AHA, ASA issue more stroke preventions tips for women

AHA, ASA issue more stroke preventions tips for women

New stroke guidelines could lower the number of victims.

The American Heart Association (AHA) and the American Stroke Association (ASA) have issued stroke prevention guidelines which focus on women’s unique risks.  This is the first time guidelines have been issued which focus on stroke prevention in women.

Annually, about 800,000 people in the U.S. experience a new or recurrent stroke, which develops when a blood vessel to the brain is occluded by a clot or ruptures. Stroke, which remains the fifth leading cause of death in men, is now the third leading cause for women, and additional public heath efforts and attention are now focused on reducing the risk factors placing women at a higher risk of stroke.

Women share many stroke risk factors with men, such as high blood pressure, high cholesterol, diabetes, smoking and obesity, but they also have a set of unique concerns that should be addressed.  Pregnancy, childbirth and hormones play a role in stroke risk for women. In addition, women live longer, so they have a higher lifetime risk of stroke.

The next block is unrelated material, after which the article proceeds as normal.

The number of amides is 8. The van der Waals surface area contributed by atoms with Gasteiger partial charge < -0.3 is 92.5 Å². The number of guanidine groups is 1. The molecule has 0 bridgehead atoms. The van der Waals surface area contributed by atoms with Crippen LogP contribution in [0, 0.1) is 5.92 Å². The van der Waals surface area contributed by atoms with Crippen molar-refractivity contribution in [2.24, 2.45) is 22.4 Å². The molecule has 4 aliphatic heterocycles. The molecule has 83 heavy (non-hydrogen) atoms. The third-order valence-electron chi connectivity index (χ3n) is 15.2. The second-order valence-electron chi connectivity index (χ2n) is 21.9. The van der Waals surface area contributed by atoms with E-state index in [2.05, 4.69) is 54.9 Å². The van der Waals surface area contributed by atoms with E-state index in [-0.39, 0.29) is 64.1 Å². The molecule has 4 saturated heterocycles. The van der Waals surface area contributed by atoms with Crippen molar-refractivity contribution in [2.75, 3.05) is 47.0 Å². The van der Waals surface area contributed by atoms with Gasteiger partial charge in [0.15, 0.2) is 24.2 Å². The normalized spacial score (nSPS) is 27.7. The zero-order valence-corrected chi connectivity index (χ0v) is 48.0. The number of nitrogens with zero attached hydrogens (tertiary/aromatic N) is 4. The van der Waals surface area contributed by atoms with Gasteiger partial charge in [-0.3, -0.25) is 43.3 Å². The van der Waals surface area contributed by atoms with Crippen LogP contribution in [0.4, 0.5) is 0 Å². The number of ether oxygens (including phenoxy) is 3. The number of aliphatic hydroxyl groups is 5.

Some recommendations in the new guidelines include:

  • Women with a history of high blood pressure before pregnancy should be considered for low-dose aspirin therapy, or calcium supplementation while pregnant.
  • Pregnant women with significantly elevated blood pressure should talk with their doctor about possible blood pressure medicine.
  • Before beginning oral contraceptives, women should be checked for high blood pressure because the combination elevates risk for stroke.
  • Unless bleeding is a concern, a low-dose aspirin every other day is beneficial to reduce stroke risk in women 65 and older.
  • Women who suffer from migraines with aura should quit smoking.
  • Women over 75 should be screened for atrial fibrillation risks.

The key to surviving a stroke and reducing long term disability is recognition of early warning signs and symptoms.

Key symptoms such as confusion, dizziness, slurred speech or difficulty word finding or expressing thoughts, along with weakness or numbness or tingling in one arm, or facial drooping or weakness, should constitute a medical emergency and an immediate call to 911.


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